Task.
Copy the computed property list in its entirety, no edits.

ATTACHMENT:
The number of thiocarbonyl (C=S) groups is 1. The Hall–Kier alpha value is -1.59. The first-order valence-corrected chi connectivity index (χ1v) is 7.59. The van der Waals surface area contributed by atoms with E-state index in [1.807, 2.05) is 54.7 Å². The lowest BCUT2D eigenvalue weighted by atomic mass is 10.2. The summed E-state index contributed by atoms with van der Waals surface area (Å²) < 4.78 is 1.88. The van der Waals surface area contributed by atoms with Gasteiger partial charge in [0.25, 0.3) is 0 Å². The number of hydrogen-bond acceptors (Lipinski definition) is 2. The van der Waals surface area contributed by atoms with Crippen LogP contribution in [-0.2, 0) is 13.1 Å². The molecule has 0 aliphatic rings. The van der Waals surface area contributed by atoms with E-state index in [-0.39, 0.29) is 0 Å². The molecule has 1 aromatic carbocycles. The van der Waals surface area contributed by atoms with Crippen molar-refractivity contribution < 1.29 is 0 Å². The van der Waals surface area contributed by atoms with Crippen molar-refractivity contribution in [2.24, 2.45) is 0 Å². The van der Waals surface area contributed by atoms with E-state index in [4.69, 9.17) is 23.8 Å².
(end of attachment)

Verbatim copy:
The number of thiocarbonyl (C=S) groups is 1. The Hall–Kier alpha value is -1.59. The first-order valence-corrected chi connectivity index (χ1v) is 7.59. The van der Waals surface area contributed by atoms with E-state index in [1.807, 2.05) is 54.7 Å². The lowest BCUT2D eigenvalue weighted by atomic mass is 10.2. The summed E-state index contributed by atoms with van der Waals surface area (Å²) < 4.78 is 1.88. The van der Waals surface area contributed by atoms with Gasteiger partial charge in [0.25, 0.3) is 0 Å². The number of hydrogen-bond acceptors (Lipinski definition) is 2. The van der Waals surface area contributed by atoms with Crippen LogP contribution in [-0.2, 0) is 13.1 Å². The molecule has 0 aliphatic rings. The van der Waals surface area contributed by atoms with E-state index in [-0.39, 0.29) is 0 Å². The molecule has 1 aromatic carbocycles. The van der Waals surface area contributed by atoms with Crippen molar-refractivity contribution < 1.29 is 0 Å². The van der Waals surface area contributed by atoms with Crippen molar-refractivity contribution in [2.24, 2.45) is 0 Å². The van der Waals surface area contributed by atoms with E-state index in [4.69, 9.17) is 23.8 Å².